I’m a bit of a nerd, really. I like knowing stuff. I like details and fun facts, and, well, I am a bit of a control freak. I have to have things sorted. Docketed. Filed away for future reference.
No, really. When it came to Taking Shield, I was looking up such wonderfully esoteric things as interferomatic dispersion, what actually happens if an airlock blows out in a vacuum, and sketching out on paper how the Gyrfalcon’s hangars and launch tubes work.
I love research.
Partly for its own sake, because it’s innately satisfying to learn how a naval flag office works or browse through the SF writing handbooks gawking at the inventive methods people have come up with (fictionally, I mean) to overcome Einstein’s pesky limitation that nothing can travel faster than light. But mostly I love it because it helps me visualise and describe the world I’m building, and because I think those worlds are stronger and more vivid from the details I’ve been able to add to them.
This isn’t about that old chestnut of ‘suspending the reader’s disbelief’. It’s quite the opposite: it’s about getting them to believe. There’s far more to being a writer than just sitting down to the keyboard and letting rip – you have to seed that urge to write with research. And then you have to look at all those lovely, juicy things you’ve learned and prune them away, despite the ache in your heart and the tears, to leave just the right amount to thread through your story to make it come alive. To make it tuppence coloured, rather than just penny plain.
The trick is to know what to put in (only just enough) and what to leave out (probably most if it, but I had fun researching). Feed through enough detail to give the created world completeness and coherence and make the narrative three dimensional and rich. Do it right and the little gems of knowledge inform the story, catching at the reader’s attention—hopefully subtly and naturally. It makes the world live. It’s all about balance: blend imagination with all that stuff so painstakingly collected together, and seed the details through the story so quietly and seamlessly the reader just sees the whole, complete world and never has to worry about things like the scaffolding holding it all up in the background.
For me, half the fun is sharing research with readers. I use glossaries, author’s notes, Pinterest, blog posts, website background notes… If I were a little less technologically challenged, I’d probably include animated slideshows and book trailers, too. But I am, so I don’t. The ways of sharing these fascinating world-building snippets have gone well beyond the old days when all a reader got was a fold-out map at the end of a book, if they were lucky.
You’ll find extra snippets of information on Taking Shield at my website. Do explore them to find out fascinating things such which dreadnought heads up the Ninth Flotilla, or how the chain of command of the Albion Defences work, what the medals for valour are and what colour uniform an Infantryman wears. I hope you enjoy reading it all as much as I enjoyed putting it together.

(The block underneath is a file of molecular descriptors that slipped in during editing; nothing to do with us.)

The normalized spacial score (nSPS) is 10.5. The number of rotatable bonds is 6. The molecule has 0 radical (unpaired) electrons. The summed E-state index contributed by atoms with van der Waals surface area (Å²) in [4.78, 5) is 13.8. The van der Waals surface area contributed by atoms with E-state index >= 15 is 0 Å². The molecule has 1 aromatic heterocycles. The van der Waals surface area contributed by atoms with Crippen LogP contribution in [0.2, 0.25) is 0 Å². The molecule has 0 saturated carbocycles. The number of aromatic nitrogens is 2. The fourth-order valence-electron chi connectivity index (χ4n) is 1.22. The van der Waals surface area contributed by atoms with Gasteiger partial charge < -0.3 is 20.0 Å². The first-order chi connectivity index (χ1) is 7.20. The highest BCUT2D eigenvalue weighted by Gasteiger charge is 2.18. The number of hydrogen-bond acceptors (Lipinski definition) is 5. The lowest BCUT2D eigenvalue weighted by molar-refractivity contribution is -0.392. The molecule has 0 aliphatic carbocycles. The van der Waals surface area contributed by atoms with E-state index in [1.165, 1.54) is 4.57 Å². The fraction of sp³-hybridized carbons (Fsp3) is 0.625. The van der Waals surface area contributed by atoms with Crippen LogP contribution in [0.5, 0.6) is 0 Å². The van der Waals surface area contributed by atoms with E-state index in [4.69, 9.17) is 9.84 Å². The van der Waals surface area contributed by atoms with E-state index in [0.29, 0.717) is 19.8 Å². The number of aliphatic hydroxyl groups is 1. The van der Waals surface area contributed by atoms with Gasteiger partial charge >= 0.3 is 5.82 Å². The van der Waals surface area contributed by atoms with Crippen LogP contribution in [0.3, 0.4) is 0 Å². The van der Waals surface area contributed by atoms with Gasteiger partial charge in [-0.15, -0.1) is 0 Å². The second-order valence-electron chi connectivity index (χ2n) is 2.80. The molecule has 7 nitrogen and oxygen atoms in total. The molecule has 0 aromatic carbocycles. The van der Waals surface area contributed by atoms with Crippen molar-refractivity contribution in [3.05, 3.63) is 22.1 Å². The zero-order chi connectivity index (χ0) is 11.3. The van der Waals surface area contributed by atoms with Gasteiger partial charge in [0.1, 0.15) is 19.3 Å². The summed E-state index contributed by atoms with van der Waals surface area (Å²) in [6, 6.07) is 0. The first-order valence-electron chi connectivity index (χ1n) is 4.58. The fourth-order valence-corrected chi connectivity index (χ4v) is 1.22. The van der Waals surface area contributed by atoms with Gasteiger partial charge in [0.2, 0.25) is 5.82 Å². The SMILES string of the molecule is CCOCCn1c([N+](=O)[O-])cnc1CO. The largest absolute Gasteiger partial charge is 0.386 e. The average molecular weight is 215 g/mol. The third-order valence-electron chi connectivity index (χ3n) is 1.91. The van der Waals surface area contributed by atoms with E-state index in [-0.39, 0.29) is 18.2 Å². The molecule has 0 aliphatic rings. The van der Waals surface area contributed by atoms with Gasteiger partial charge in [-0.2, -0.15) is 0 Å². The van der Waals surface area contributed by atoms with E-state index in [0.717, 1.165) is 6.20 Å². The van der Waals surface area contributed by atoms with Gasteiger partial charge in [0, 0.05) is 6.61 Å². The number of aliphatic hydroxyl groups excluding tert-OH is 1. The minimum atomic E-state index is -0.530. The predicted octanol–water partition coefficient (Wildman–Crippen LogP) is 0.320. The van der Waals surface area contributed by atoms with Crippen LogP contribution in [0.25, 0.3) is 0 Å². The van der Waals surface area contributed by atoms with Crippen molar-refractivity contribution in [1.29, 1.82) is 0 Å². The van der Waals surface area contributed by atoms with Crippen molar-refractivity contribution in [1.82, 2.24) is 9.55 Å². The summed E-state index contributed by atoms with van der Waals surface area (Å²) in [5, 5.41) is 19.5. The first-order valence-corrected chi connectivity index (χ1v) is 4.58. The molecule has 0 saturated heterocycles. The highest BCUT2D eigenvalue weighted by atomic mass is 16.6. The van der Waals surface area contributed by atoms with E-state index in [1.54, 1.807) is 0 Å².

Buy Links: Amazon US | Amazon UK | Universal Link
Cover Artist: Adrian Nicholas
Hate buying books in a series until the whole thing is done? Then check out the Rainbow Award-winning Taking Shield series, just released as an e-book boxed set. Not only do you get the entire series, there’s a very nice saving on the cost of the individual books! Anna’s dropped in today to tell us more.
About Taking Shield
Earth’s a dead planet, dark for thousands of years; lost for so long no one even knows where the solar system is. Her last known colony, Albion, has grown to be regional galactic power in its own right. But its drive to expand and found colonies of its own has threatened an alien race, the Maess, against whom Albion is now fighting a last-ditch battle for survival in a war that’s dragged on for generations.
Taking Shield charts the missions and adventures of Shield Captain Bennet, scion of a prominent military family. Bennet, also an analyst with the Military Strategy Unit, uncovers crucial data about the Maess to help with the war effort. Against the demands of his family’s ‘triple goddess’ of Duty, Honour and Service, is set Bennet’s relationships with lovers and family—his difficult relationship with his long term partner, Joss; his estrangement from his father, Caeden, the commander of Fleet’s First Flotilla; and Fleet Lieutenant Flynn, who, over the course of the series, develops into Bennet’s main love interest.
Over the Taking Shield arc, Bennet will see the extremes to which humanity’s enemies, and his own people, will go to win the war. Some days he isn’t able to tell friend from foe. Some days he doubts everything, including himself, as he strives to ensure Albion’s victory. And some days he isn’t sure, any longer, what victory looks like.
Anna was a communications specialist for many years, working in various UK government departments on everything from marketing employment schemes to organizing conferences for 10,000 civil servants to running an internal TV service. These days, though, she is writing full time. She lives with her husband in a quiet village tucked deep in the Nottinghamshire countryside. She’s supported there by the Deputy Editor, aka Molly the cockerpoo, who is assisted by the lovely Mavis, a Yorkie-Bichon cross with a bark several sizes larger than she is but no opinion whatsoever on the placement of semi-colons.
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